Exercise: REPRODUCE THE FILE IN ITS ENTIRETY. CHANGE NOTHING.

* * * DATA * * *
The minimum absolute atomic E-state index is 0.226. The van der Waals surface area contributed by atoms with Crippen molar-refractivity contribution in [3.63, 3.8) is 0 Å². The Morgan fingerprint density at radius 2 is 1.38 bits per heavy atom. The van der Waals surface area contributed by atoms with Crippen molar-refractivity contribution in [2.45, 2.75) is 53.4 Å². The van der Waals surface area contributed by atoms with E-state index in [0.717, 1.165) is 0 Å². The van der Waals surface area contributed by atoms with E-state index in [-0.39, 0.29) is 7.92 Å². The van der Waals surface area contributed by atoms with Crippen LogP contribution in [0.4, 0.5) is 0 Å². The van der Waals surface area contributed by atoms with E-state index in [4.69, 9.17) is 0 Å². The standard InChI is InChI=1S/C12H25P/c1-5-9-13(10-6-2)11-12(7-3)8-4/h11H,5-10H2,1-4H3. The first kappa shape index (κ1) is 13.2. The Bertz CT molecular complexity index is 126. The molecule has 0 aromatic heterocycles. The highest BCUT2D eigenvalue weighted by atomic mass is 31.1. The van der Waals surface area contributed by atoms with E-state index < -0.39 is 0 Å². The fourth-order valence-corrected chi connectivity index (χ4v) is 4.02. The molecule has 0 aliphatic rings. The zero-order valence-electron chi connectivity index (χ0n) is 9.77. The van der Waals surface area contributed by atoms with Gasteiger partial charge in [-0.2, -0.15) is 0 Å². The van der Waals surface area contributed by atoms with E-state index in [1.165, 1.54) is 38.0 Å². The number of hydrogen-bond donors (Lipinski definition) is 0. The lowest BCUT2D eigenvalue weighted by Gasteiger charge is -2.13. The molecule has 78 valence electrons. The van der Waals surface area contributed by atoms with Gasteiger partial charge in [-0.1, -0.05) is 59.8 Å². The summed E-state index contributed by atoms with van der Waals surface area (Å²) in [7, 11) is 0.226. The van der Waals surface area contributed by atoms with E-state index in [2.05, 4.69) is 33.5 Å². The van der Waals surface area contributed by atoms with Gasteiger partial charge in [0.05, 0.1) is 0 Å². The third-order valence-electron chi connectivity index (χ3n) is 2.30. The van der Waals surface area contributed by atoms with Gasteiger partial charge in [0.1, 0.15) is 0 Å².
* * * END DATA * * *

The minimum absolute atomic E-state index is 0.226. The van der Waals surface area contributed by atoms with Crippen molar-refractivity contribution in [3.63, 3.8) is 0 Å². The Morgan fingerprint density at radius 2 is 1.38 bits per heavy atom. The van der Waals surface area contributed by atoms with Crippen molar-refractivity contribution in [2.45, 2.75) is 53.4 Å². The van der Waals surface area contributed by atoms with E-state index in [0.717, 1.165) is 0 Å². The van der Waals surface area contributed by atoms with E-state index in [-0.39, 0.29) is 7.92 Å². The van der Waals surface area contributed by atoms with Crippen LogP contribution in [0.4, 0.5) is 0 Å². The van der Waals surface area contributed by atoms with E-state index in [4.69, 9.17) is 0 Å². The standard InChI is InChI=1S/C12H25P/c1-5-9-13(10-6-2)11-12(7-3)8-4/h11H,5-10H2,1-4H3. The first kappa shape index (κ1) is 13.2. The Bertz CT molecular complexity index is 126. The molecule has 0 aromatic heterocycles. The highest BCUT2D eigenvalue weighted by atomic mass is 31.1. The van der Waals surface area contributed by atoms with E-state index < -0.39 is 0 Å². The fourth-order valence-corrected chi connectivity index (χ4v) is 4.02. The molecule has 0 aliphatic rings. The zero-order valence-electron chi connectivity index (χ0n) is 9.77. The van der Waals surface area contributed by atoms with Gasteiger partial charge in [-0.2, -0.15) is 0 Å². The van der Waals surface area contributed by atoms with E-state index in [1.165, 1.54) is 38.0 Å². The number of hydrogen-bond donors (Lipinski definition) is 0. The lowest BCUT2D eigenvalue weighted by Gasteiger charge is -2.13. The molecule has 78 valence electrons. The van der Waals surface area contributed by atoms with Gasteiger partial charge in [-0.1, -0.05) is 59.8 Å². The summed E-state index contributed by atoms with van der Waals surface area (Å²) in [7, 11) is 0.226. The van der Waals surface area contributed by atoms with E-state index in [2.05, 4.69) is 33.5 Å². The van der Waals surface area contributed by atoms with Gasteiger partial charge in [0.05, 0.1) is 0 Å². The third-order valence-electron chi connectivity index (χ3n) is 2.30. The van der Waals surface area contributed by atoms with Gasteiger partial charge in [0.1, 0.15) is 0 Å².